- The Washington Times - Wednesday, June 6, 2018


Joe Biden isn’t taking any chances when it comes to Democrats givin’ a lickin’ to Republicans Larry Hogan and Boyd Rutherford in Maryland’s gubernatorial election come November.

The former vice president is the keynote speaker at — wait for it — the marquee fundraising event for the Maryland Democratic Party on Saturday, June 30, a mere four days after primary voters decide who will take on Mr. Hogan. The shakedown will be held at Camden Yards.

Mr. Biden didn’t have to get in the weeds during the race, but, oh, what a wide path Maryland voters had to clear to get to the June 26 primaries.

There are eight Democrats’ names on the ballot, a Libertarian and a Green Party candidate.

The name of the late Baltimore County Executive Kevin Kamentz is on the ballot. He died May 10 and his running mate, Valerie Ervin, sought an OK from the state election board and a state judge to replace her name on the ballot as a gubernatorial contender, but they shook their heads. Not enough time, not enough money. Which simply isn’t true.

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As I mentioned, the Democrats are tripping over themselves to beat Mr. Hogan, the Republican who persuaded Maryland voters to turn their backs on two-time Democratic Lt. Gov. Anthony Brown in 2014. The leading Hogan contenders hold considerable name recognition in the blue Old Line State, such as former NAACP leader Ben Jealous and Prince George’s County Executive Rushern Baker III, and the novelty brother-sister ticket of Ralph and Freda Jaffe.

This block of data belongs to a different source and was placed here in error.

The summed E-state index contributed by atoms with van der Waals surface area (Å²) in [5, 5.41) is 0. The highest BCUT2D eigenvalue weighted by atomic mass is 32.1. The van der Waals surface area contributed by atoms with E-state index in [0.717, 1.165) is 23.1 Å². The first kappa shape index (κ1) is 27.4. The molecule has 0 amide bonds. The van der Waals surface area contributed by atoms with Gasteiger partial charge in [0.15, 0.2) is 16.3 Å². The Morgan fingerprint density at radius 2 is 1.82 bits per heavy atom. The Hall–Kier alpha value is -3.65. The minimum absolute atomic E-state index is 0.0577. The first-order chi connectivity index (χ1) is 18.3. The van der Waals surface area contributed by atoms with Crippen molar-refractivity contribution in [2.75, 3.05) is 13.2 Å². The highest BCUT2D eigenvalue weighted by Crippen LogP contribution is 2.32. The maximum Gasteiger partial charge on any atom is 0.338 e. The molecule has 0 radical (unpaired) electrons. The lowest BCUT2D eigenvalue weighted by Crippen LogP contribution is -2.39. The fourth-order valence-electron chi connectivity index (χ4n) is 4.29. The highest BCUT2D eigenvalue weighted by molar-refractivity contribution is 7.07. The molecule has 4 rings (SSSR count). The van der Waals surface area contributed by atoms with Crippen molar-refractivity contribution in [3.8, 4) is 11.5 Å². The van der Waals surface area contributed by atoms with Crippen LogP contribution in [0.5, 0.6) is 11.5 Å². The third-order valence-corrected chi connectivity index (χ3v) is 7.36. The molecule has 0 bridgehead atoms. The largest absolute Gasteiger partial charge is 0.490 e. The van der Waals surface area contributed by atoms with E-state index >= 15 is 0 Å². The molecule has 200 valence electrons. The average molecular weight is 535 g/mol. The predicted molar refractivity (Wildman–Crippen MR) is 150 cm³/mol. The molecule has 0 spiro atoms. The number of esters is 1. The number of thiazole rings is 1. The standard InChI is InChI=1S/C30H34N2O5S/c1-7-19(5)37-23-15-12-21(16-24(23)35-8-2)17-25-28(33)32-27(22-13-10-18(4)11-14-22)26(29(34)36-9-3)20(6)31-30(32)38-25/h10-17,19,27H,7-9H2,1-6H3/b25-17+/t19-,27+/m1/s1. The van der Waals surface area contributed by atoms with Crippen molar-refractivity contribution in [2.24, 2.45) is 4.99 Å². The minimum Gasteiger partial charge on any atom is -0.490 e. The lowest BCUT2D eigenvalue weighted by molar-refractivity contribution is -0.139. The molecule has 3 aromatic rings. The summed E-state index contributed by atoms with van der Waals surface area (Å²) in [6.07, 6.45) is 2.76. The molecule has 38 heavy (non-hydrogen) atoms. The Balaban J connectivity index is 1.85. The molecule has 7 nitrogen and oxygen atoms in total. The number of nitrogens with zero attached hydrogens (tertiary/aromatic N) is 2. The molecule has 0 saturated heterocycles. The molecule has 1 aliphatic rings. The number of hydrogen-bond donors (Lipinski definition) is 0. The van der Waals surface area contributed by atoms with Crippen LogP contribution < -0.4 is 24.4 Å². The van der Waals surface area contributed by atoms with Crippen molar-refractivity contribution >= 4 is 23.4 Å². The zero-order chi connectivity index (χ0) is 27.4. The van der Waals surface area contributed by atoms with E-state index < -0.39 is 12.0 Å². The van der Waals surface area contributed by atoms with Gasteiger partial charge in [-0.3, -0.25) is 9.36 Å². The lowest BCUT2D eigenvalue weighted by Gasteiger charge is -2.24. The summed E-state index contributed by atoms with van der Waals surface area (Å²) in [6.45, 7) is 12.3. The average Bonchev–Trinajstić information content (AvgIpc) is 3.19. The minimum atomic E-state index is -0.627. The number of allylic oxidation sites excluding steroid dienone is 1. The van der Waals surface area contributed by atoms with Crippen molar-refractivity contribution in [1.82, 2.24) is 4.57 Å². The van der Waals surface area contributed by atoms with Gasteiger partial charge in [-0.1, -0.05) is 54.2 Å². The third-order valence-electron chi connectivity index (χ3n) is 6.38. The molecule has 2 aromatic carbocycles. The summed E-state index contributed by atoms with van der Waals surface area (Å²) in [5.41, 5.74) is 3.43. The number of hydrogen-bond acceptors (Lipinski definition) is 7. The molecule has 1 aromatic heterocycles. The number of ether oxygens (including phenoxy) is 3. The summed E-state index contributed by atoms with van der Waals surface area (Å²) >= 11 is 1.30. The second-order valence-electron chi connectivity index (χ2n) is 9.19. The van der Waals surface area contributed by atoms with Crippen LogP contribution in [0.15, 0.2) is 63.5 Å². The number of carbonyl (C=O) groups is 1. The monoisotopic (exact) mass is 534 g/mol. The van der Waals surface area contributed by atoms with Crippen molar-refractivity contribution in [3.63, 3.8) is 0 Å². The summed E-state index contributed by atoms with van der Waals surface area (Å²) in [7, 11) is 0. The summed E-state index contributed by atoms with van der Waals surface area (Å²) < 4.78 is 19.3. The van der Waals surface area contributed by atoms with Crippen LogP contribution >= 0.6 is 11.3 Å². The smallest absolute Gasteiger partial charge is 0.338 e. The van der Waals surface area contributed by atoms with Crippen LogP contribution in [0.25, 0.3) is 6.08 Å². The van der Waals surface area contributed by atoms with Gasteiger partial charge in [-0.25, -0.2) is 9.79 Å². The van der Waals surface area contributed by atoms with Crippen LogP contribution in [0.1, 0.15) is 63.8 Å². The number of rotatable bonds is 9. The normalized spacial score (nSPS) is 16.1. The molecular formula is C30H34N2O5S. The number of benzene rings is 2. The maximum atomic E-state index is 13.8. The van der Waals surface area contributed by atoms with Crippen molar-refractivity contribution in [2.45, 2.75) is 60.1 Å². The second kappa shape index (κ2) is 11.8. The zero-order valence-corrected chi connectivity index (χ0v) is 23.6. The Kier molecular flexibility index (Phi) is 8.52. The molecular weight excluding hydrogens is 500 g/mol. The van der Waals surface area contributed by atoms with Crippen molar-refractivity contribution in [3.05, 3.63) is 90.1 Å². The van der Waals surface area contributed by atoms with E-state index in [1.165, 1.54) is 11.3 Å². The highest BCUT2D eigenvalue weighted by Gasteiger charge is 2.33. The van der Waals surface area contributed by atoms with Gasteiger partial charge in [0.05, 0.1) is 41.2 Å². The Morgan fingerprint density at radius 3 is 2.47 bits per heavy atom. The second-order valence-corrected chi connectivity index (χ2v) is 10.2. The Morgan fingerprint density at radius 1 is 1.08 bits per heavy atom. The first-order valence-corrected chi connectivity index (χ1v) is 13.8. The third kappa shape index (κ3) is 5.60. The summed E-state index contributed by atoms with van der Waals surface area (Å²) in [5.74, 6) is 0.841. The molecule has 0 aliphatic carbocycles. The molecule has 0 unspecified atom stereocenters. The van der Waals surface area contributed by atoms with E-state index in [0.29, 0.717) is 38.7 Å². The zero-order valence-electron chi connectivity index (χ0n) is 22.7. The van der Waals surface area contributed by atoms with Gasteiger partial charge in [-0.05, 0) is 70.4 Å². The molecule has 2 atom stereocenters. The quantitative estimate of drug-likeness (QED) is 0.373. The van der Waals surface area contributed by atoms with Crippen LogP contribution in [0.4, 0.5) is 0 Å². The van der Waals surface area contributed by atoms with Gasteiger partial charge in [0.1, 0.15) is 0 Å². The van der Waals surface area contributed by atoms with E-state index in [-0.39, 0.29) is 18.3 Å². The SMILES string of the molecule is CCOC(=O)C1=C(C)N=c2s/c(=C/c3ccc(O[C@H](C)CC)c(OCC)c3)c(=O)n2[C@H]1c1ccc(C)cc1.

The primary money is already in the bag for Messrs. Jealous and Baker, as well as former Michelle Obama aide Krish Vignarajah. The Jealous campaign drew $12,000 from comedian Dave Chappelle and wife Elaine, and $12,000 from billionaire George Soros (who has long been in the habit of putting his money in blue barrels). Mr. Baker has received $6,000 from Maryland Senate President Thomas V. Mike Miller.

The Democrats are touting the post-primary event as a U-N-I-T-Y rally, the opportunity for Maryland voters across the spectrum of the rainbow to pool money, regardless of economic station and political stripe, to kick a Republican out of the governor’s house.

This, despite the fact that Larry Hogan is no Donald Trump Republican, and the polls back him and his politics.

For there’s this, just in this week: An estimated 40 percent of Maryland Democratic voters are undecided about the primary.

If that news, which is from a Washington Post-University of Maryland poll, is any indication, Democrats need to scrap their playbook — immediately.

When asked if they would vote for Mr. Hogan or a Democrat, 50 of respondents chose Mr. Hogan — regardless of the Democrat.

If there were a head-to-head match today between Mr. Hogan and Mr. Baker? Mr. Baker draw the short stick, 39 percent to Mr. Hogan’s 51 percent. Ditto in a match with Mr. Jealous. Ms. Vignarajah fared worse, pulling only 35 percent in her favor.

So what gives?

“I’m sort of shocked by how popular Gov. Hogan is among primary Democrats,” surmised Keith Haller, a veteran pollster and president of Potomac Inc. “His job approvals are over 70 percent, and that’s sort of unheard of for a Republican governor in one of the nation’s bluest states. His personal popularity is also staggeringly high.”

If Marylanders like Larry Hogan that much, it’s going to take more than monied outsiders to take him down.

It’s also going to take more than worn sermons to preach to the new choirs of Maryland.

Sure, people like Joe, because, well, he’s Joe. Still Joe Biden can’t possibly spend every week from now until the Nov. 6 general election writing a new sermon and delivering it from the Catoctins to the Chesapeake Bay. Joe’s got a life.

Besides, the poll shows that voters like what they already have, and that’s Larry Hogan as governor.

To blemish his “staggeringly high” popularity would call for mudslinging of an unthinkable caliber.

Let’s not revisit the Oreo cookie incident when conservative black Republican Michael Steele was the running mate of Robert Ehrlich in 2002.

Deborah Simmons can be contacted at [email protected]

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